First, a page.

God is in the business of drawing us to himself. He is constantly in pursuit of us. He has watch his people, over the last 150 years fall apart, worship false gods, be taken in by idols, and become spiritually bankrupt. He has seen his Kings and Queens turn the people towards false gods. The people, His people, are now so confused, they are immobile, crippled, and maimed.

God answers in front of the people. “Then the fire of the Lord fell and burned up the sacrifice, the wood, the stones and the soil, and also licked up the water in the trench.” (18.36) 

The people responded in worship. The cried out: “Yahweh—he is God! Yahweh—he is God”  They went from speechless (18.21) to agreeable (18.24) to praising (18.39). The people went from wavering to worshipful because of the faithfulness of Elijah and the activity of God.

Have you ever limped through life? Ever been wavering between the world and God? The people of Israel followed their leaders in their sinful ways. They followed other gods in their service. They were unfaithful to their God. They had forgotten who they were.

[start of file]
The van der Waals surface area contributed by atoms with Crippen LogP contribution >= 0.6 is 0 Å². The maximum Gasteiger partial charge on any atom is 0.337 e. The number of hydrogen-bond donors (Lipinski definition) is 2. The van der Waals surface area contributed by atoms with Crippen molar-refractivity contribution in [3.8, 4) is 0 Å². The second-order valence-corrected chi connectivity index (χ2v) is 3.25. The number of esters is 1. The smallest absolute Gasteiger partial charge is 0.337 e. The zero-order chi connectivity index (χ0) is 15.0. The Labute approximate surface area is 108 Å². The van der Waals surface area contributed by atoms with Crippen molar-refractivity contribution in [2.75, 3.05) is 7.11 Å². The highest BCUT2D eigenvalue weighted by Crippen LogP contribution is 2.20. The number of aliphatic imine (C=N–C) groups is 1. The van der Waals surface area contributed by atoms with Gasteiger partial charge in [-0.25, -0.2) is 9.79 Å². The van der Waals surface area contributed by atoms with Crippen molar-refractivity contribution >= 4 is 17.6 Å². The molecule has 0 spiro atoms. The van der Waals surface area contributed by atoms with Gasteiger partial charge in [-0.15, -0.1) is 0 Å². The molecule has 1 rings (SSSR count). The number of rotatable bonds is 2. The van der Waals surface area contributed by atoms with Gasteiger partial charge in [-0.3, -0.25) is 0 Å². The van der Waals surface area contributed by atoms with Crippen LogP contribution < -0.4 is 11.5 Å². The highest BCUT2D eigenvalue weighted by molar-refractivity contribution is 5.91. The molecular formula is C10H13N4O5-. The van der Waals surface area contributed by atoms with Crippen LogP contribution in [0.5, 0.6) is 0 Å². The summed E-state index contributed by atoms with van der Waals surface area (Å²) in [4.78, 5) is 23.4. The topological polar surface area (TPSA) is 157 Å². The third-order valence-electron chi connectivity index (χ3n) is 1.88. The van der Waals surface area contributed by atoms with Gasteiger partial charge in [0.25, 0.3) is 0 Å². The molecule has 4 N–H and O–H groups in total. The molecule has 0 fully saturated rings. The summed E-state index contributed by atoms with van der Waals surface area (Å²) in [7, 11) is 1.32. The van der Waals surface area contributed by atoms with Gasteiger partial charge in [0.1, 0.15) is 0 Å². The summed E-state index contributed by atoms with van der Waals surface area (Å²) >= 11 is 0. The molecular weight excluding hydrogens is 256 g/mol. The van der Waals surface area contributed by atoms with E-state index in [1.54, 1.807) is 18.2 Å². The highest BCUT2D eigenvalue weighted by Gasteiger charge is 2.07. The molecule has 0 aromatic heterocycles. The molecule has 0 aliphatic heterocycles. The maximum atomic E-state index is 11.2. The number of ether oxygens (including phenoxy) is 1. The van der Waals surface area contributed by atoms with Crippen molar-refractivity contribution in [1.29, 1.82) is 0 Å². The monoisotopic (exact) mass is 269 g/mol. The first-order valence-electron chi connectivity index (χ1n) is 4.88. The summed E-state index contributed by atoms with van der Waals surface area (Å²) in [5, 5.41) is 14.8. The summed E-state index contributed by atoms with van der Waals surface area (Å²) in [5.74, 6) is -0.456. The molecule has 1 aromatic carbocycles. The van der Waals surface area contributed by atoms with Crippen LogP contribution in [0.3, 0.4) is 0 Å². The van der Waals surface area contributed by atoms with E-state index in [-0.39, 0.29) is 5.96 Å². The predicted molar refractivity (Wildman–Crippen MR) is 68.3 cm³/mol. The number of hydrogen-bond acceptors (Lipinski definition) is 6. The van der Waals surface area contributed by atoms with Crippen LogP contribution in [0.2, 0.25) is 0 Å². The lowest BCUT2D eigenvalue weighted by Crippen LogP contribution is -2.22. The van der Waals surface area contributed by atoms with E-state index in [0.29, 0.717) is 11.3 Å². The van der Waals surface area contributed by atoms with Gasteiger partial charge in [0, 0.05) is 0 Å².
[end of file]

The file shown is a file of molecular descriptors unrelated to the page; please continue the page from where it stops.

The world tells me that fame and buckles should be chased…so I limp that direction. I want a house, a three-horse slant, and a truck to pull it…so I hobble that way. The world tells that money will bring me more satisfaction than anything else…so I stagger after it. I am amongst the audience that Elijah is confronting. I stand there speechless (18.21) waiting for this contest to play out.

I know who the winner will be, but I waver still. I often find myself stumbling towards the wrong things sometimes. It usually takes a reminder, a person of faith, an action of God, a word from the Word, or a worldly lie revealed that brings me to 18.39 worship. Do you limp along, chasing the wrong god’s or do you find yourself overtaken in 18.39 worship? Chasing the Lord in word, in action, and in life at an all out run?

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About Travis Long

I am a cowboy saved by the grace of God.

2 responses to “Limping to Mt. Carmel”

  1. Sherry Holmes says :

    Wow. What a great post

  2. Ruthy says :

    Travis, I would never have guessed, from watching your bull fighting videos, that you have a limp, or that you feel insecure. You are a Godly man, following God much as Elijah did. Love your posts and the way you encourage others to stay the course and follow our God.